The Washington Post

Feld Entertainment to relocate 190 jobs to Florida

The Ringling Bros. and Barnum & Bailey Circus perform in Washington, D.C. (Sarah L. Voisin/WASHINGTON POST)

Feld Entertainment, which produces shows from the Ringling Bros. and Barnum & Bailey Circus to Monster Jam to Disney On Ice, will permanently relocate 190 jobs from its Vienna corporate headquarters to a new $20 million world production headquarters on Florida’s Gulf Coast, the company announced Monday.

The move, which will take place over the next five years, will still leave more than 100 jobs at its headquarters in a Tysons Corner office building.

“I am pretty sure we will always have a level of corporate presence in the Washington area,” said Kenneth Feld, chairman of the company, which is one of the largest of its kind in the world.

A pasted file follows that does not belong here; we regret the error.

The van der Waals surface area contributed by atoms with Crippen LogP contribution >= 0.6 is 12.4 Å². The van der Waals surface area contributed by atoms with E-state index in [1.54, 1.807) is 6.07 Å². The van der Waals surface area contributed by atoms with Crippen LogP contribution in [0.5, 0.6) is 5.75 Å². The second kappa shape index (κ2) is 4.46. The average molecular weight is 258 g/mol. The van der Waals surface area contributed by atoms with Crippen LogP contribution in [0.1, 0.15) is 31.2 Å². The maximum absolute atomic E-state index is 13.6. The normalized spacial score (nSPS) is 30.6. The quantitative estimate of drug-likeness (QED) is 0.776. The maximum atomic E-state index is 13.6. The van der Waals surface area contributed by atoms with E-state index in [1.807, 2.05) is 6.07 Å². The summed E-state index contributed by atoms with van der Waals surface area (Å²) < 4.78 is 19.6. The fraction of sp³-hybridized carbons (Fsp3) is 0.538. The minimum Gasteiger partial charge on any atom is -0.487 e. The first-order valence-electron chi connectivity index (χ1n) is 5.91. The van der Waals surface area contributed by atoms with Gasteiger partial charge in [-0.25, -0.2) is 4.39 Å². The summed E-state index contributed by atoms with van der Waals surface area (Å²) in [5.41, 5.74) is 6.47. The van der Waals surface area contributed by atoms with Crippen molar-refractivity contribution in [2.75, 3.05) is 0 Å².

The move is part of a corporate consolidation designed to put much of Feld’s massive operations, from refurbishment of its circus trains to costume creation to choreography of its ice and Monster Jam shows, under one roof.

Feld Entertainment, which began as a Washington record store more than half a century ago, employs 2,500 people worldwide.

Feld Entertainment chief executive Kenneth Feld. (Pablo Martinez Monsivais/AP)

The new facility in Ellenton, Fla., replaces its current operations center in nearby Palmetto, where it has been for 20 years.

The new 47-acre campus is on the site of a former General Electric turbine plant and includes 100,000 square feet of office space with an additional 450,000 square feet of manufacturing space in two buildings. Construction on the new campus is expected to take a year.

Feld said he had been eyeing the location for 15 years, referring to it as one of the few “unique opportunities” that come around.

“It’s got stuff that really works for us in every aspect of our business,” he said. “To build it, we probably could never have economically made it work.”

Thomas Heath is a local business reporter and columnist, writing about entrepreneurs and various companies big and small in the Washington Metropolitan area. Previously, he wrote about the business of sports for The Post’s sports section for most of a decade.
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